The willows were tallest in the centre of their respective fenced areas. The outer parts of each bush, where they were beside the fence, were trimmed at exactly the height of the fence, because the deer can reach them there. This is a lesson to learn for future stock fenced exclosures like this – we need to make them larger, so that the deer can’t reach over the fence and browse the willows that are inside!
It was the middle of the day by now, so I stopped beside the largest of the eared willows and ate my lunch, while I looked at the bush itself. Eared willow is a dioecious species, meaning that individual plants are either male or female, unlike most trees such as birch, oak etc which have male and female flowers on every individual. This one was a female, and it had quite a lot of flowers on it.
As I looked at the flowers I began to notice lots of insects on the bush. A mayfly was perched on one of the leaves, and I saw several different species of caddis fly as well – they spend the first part of their lives as larvae living in freshwater, often creating elaborate ‘cases’ within which they can feed unseen by predators. The adults I saw on the eared willow had probably emerged recently from the river, and were using the bush as a place to perch.
I made a provisional identification of one of the caddis flies as being Philopotamus montanus, a species that breeds mainly in swift, upland streams, which describes this site on West Affric well. However, I’ll have to send that one, plus the other caddis flies and the mayfly, off to an expert to get them identified.
As will be obvious from my other recent blogs, I’ve developed a keen interest in aphids of late, and as I looked closely at this eared willow I was delighted to see some aphids on it. These seemed quite distinctive, with orange-coloured nymphs and green adults feeding together on the stems of the willow. Later, I was able to identify them as being the small willow aphid (Aphis farinosa) which is common on willows, and this was confirmed by Ed Baker, who helps me with aphid identifications.
As I looked around the eared willow bush, I saw more and more of the aphids and I began to get a sense of how much life this particular willow was supporting. Given its situation, as one of the only a handful of willows growing successfully in the upper Affric River watershed, the importance of our work in enabling this bush to regenerate became all the more apparent.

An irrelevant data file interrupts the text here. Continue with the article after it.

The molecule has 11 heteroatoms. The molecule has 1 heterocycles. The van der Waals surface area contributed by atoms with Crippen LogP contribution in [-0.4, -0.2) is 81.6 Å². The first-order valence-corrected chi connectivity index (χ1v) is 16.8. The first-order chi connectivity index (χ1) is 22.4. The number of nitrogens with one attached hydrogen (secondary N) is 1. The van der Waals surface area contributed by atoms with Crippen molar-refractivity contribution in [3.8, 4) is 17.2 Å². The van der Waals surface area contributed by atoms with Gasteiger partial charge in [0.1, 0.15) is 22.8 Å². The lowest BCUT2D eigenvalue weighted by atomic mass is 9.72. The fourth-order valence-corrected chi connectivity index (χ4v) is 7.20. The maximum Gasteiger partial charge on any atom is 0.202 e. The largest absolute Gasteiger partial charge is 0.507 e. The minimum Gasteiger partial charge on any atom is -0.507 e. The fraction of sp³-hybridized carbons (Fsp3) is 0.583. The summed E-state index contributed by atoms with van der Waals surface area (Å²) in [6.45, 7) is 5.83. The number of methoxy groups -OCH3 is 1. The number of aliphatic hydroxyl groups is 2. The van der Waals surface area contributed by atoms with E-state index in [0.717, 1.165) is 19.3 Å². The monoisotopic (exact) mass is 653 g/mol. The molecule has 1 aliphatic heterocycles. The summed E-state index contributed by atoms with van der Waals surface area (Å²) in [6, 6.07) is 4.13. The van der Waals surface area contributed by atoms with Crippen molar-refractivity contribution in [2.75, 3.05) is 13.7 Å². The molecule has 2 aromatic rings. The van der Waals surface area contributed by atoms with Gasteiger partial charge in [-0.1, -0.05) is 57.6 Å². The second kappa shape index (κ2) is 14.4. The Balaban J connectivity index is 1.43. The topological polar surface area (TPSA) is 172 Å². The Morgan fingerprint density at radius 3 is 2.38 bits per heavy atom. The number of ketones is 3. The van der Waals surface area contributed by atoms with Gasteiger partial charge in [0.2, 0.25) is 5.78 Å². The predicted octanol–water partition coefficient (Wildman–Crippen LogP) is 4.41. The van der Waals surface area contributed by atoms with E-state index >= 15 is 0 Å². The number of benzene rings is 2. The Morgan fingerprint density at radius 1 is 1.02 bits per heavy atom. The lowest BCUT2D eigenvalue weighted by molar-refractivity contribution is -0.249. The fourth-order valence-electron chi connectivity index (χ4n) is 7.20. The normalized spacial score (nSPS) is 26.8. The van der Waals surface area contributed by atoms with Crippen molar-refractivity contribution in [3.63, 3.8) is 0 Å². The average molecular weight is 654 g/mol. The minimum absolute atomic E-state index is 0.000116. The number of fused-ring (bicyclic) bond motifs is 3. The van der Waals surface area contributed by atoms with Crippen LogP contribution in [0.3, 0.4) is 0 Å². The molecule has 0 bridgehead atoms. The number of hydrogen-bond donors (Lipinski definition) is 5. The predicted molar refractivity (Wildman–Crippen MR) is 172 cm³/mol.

With my eye in for spotting the aphids on the bush, I also noticed that in a number of places they were being tended by ants. These were a type of red ant (Myrmica sp.), which feed on the honeydew excreted by the aphids as a waste product. Ants actively ‘farm’ aphids like this, and provide some protection against parasitic wasps, which lay their eggs in aphids – the wasp larvae then grow within the aphids, killing them in the process.
As I continued to look at the aphids on the various parts of the willow bush, I saw an Ichneumonid wasp crawling around amongst some of the aphid-covered stems. However, this was too large a wasp to be one that parasitises the aphids – it was probably looking for other insects to prey upon. By this time I was almost overwhelmed by the variety and numbers of insects feeding on this one willow bush, and it made me think about how much life there could be there, if we could get more trees growing in the riparian zone along the upper Affric River.
After more than an hour well-spent with the eared willow, I walked westwards again to my furthest-most destination that day – a clump of young rowan seedlings growing beside the track that leads to the Camban bothy. These rowans are a particularly sad sight, and provided a sobering contrast with the life on the eared willow. I’ve been visiting and photographing this clump of rowans since October 1992, when I first visited West Affric, during an attempt to purchase the estate from the previous owner. I’ve returned approximately every four years since then, and on each occasion the situation has always been the same – the rowans have been repeatedly eaten back by the deer, and are unable to grow at all.
Despite the intentions of the National Trust for Scotland (who own West Affric) to reduce deer numbers so that regeneration of the vegetation can occur, they’ve been unable to achieve that result.
The full sequence of photographs I’ve taken of these rowans over the 20 year period can be seen here.